The finished article emerging from these studies onto the mud-baked pitches of 1970s England was a progressive midfielder with a cannonball shot. In Derby’s title-winning season Rioch was top scorer, although his eye for goal didn’t mean he could be excused general combat. “You were a hard so-and-so,” I say. “No, I was a dirty so-and-so. It was a very tough era and unfortunately I contributed. I look back and I regret some of the things I did. I don’t think this did happen, but I could easily have broken someone’s leg. So when I became a manager I never allowed my teams to play that way.”
As a boss, too, there were times when he “went overboard” and incidents like the one with Torquay’s Colin Anderson bring more regret, not least because he was lousy at flogging insurance for his brother Ian – “I could never close the deal.” It became easy to label Rioch a disciplinarian manager given his military upbringing and stories about him banning players from wearing jeans and fining them for not shaving made good red-top fodder. “I viewed all that as a slight on my father. It was all too easy to say that as the son of a regimental sergeant-major the apple hadn’t fallen far from the tree. I was competitive, I was organised, I was a detailed person. ‘Take care of the detail’, Dad used to say, and when you’re pacing out every yard for the Trooping of the Colour you have to do that. I wouldn’t say I had rules, more guidelines, and we all need them.”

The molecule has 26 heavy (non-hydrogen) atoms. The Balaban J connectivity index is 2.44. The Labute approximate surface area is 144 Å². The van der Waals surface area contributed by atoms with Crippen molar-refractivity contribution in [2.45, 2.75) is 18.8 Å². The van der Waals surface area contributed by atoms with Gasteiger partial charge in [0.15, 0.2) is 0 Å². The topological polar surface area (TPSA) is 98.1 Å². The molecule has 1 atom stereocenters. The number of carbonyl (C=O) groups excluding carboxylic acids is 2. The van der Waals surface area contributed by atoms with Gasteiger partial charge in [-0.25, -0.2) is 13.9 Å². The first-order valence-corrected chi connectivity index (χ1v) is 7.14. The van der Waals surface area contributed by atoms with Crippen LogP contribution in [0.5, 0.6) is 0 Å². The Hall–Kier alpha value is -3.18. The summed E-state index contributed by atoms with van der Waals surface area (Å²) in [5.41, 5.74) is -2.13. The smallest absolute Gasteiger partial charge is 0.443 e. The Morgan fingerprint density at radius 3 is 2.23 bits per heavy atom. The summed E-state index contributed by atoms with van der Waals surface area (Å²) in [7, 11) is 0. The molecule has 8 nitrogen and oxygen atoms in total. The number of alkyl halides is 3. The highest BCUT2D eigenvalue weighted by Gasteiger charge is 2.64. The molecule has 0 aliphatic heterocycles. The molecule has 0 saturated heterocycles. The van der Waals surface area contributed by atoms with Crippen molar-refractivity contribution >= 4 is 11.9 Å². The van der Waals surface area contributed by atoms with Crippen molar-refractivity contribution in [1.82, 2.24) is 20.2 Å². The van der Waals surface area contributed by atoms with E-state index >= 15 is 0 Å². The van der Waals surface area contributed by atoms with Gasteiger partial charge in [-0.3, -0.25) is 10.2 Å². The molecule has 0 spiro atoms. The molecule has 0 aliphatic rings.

The organised, detailed Rioch learned from Argentina. Already in possession of logs of every day’s training since 1971, the manager who brought Dennis Bergkamp to Arsenal but always felt he was minding the shop for Wenger would order a recce in advance of every away game to make sure no hotel was as lousy as the one endured by Scotland in Alta Gracia. So let’s close the book on ’78, at least until the next anniversary…
Rioch was injured for the Iran game, and the humiliating draw plunged a team into further despair. “We’d just lost Bud [Willie Johnston, sent home in drugs disgrace] but that match was horrible to watch. If I’m asked what’s the worst movie I’ve ever seen I always say ‘Scotland vs Iran’ It was a horror show.”
Our man was back for Holland, Scotland needing to win by three goals to qualify for the next phase, and they almost did. I mention how Don Masson, dropped and watching from the stand, told me that, at 3-1, he was dreading Scotland scoring a fourth and prolonging what for him had been tournament hell. Rioch smiles. “That wasn’t me. I was on the pitch trying to help us pull off the impossible. I don’t think negatively, never have done, and that’s down to Dad. I had a great view of Archie Gemmill’s wonder goal. Then when Johnny Rep lined up his shot I thought, ‘He’s too far out,’ but he wasn’t. We were close, just not close enough. But my first manager, Alec Stock at Luton Town, told me that you should always go out and play with style and a bit of class and I reckon that night we did.”